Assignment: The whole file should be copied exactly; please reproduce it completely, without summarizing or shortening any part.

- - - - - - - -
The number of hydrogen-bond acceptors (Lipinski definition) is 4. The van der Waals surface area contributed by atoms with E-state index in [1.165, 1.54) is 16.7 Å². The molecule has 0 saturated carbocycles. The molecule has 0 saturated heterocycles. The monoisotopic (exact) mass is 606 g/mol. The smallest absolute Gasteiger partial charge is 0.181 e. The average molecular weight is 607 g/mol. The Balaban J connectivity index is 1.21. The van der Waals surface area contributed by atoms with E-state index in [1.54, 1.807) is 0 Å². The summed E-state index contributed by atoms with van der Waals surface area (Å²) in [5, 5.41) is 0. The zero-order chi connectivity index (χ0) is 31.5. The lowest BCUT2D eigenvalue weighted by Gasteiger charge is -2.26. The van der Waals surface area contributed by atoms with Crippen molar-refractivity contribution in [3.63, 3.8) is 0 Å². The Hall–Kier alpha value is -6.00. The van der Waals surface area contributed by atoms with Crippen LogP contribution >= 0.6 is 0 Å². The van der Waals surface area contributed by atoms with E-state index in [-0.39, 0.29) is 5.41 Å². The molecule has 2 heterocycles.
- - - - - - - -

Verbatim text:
The number of hydrogen-bond acceptors (Lipinski definition) is 4. The van der Waals surface area contributed by atoms with E-state index in [1.165, 1.54) is 16.7 Å². The molecule has 0 saturated carbocycles. The molecule has 0 saturated heterocycles. The monoisotopic (exact) mass is 606 g/mol. The smallest absolute Gasteiger partial charge is 0.181 e. The average molecular weight is 607 g/mol. The Balaban J connectivity index is 1.21. The van der Waals surface area contributed by atoms with E-state index in [1.54, 1.807) is 0 Å². The summed E-state index contributed by atoms with van der Waals surface area (Å²) in [5, 5.41) is 0. The zero-order chi connectivity index (χ0) is 31.5. The lowest BCUT2D eigenvalue weighted by Gasteiger charge is -2.26. The van der Waals surface area contributed by atoms with Crippen molar-refractivity contribution in [3.63, 3.8) is 0 Å². The Hall–Kier alpha value is -6.00. The van der Waals surface area contributed by atoms with Crippen LogP contribution >= 0.6 is 0 Å². The van der Waals surface area contributed by atoms with E-state index in [-0.39, 0.29) is 5.41 Å². The molecule has 2 heterocycles.